Laying down synthetic grass is a great way to transform your outdoor space. It has relatively good grip, it’s low maintenance and it looks great all year round.
That being said, one thing that isn’t so convenient about artificial turf is the installation process. If you’re not going to be hiring specialists, you’re going to have to do a lot of planning. Improperly laying down your turf can lead to various problems in the future. You might find that you end up maintaining your artificial grass more than natural lawn.
To help you avoid this, we’ve created a basic guide in installing synthetic turf.
If you have further questions or if you feel overwhelmed by the process, you can always contact a professional to install it for you. By doing so, not only are you saving yourself headaches, you’re also ensuring that the turf is safely and properly installed.
1. Prepare the ground
The first step is preparing the ground and that means clearing away any existing lawn. You will need to remove weeds, the grass and the soil. For this purpose, we recommended using a sod cutter. This cuts the sod in strips so that all you have to do is roll it up. Sods are deceptively heavy, so it’s recommended that you get someone else to help you dispose of it.
When it comes to disposal, you can hire a skip bin. Alternatively, you can take the sods to a soil recycling site where they can improve its reusability and sell it to other customers.
Once you’ve cleared your lawn, you need to make note of all the irrigation lines and electrical wires that may be under the ground. Since you don’t want these getting damaged when you start fixing down your artificial turf, make sure to relocate them. Additionally, you should cap all sprinklers that will no longer be used. This will ensure that there are no leakages in your irrigation system once the turf has been laid.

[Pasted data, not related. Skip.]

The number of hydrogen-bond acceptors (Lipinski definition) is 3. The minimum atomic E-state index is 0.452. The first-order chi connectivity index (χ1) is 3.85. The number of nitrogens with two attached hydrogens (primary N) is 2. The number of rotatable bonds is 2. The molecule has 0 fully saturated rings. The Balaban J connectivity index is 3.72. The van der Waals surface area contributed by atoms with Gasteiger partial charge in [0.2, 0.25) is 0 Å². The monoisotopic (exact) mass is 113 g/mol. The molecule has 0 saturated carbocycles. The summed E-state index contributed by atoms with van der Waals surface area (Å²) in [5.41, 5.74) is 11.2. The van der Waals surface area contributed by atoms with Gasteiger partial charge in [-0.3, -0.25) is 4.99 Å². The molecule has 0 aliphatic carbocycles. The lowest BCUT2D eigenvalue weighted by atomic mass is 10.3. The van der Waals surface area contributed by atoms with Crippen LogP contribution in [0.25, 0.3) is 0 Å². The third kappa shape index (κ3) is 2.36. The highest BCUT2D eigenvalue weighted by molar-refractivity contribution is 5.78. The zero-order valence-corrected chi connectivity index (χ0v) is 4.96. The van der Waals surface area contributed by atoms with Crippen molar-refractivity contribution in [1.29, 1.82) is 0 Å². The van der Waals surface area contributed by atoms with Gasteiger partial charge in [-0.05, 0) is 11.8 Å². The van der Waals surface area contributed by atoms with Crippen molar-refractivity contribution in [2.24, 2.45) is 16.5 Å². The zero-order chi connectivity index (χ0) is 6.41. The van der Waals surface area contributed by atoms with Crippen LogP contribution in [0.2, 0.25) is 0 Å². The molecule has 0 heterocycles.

2. Prepare the base
Next, you will need to prepare the subgrade surface. For the best results, you need to make sure that the dirt is as even as possible. You can use a flat spade and a landscaping rake to even out bumps and depressions. A level base will allow you to have a smooth and even lawn once the turf is installed.
When leveling out the base, make sure to take into account the overall slant of the land. The slopes of your property are a crucial part of your drainage system and need to be maintained throughout this process.
At this stage, it is recommended that you spray weed killer on the subgrade before moving on. It also helps to lay down a weed barrier on the top of the subgrade. This fabric barrier allows the water to seep through but doesn’t allow weeds to grow underneath your turf.
Once the subgrade is level, it’s time to install the base material. There are plenty to choose from, but two of the more common materials are crushed miscellaneous base (crushed rock) or decomposed granite. These materials allow the water to drain. Once again, the base material will need to be levelled.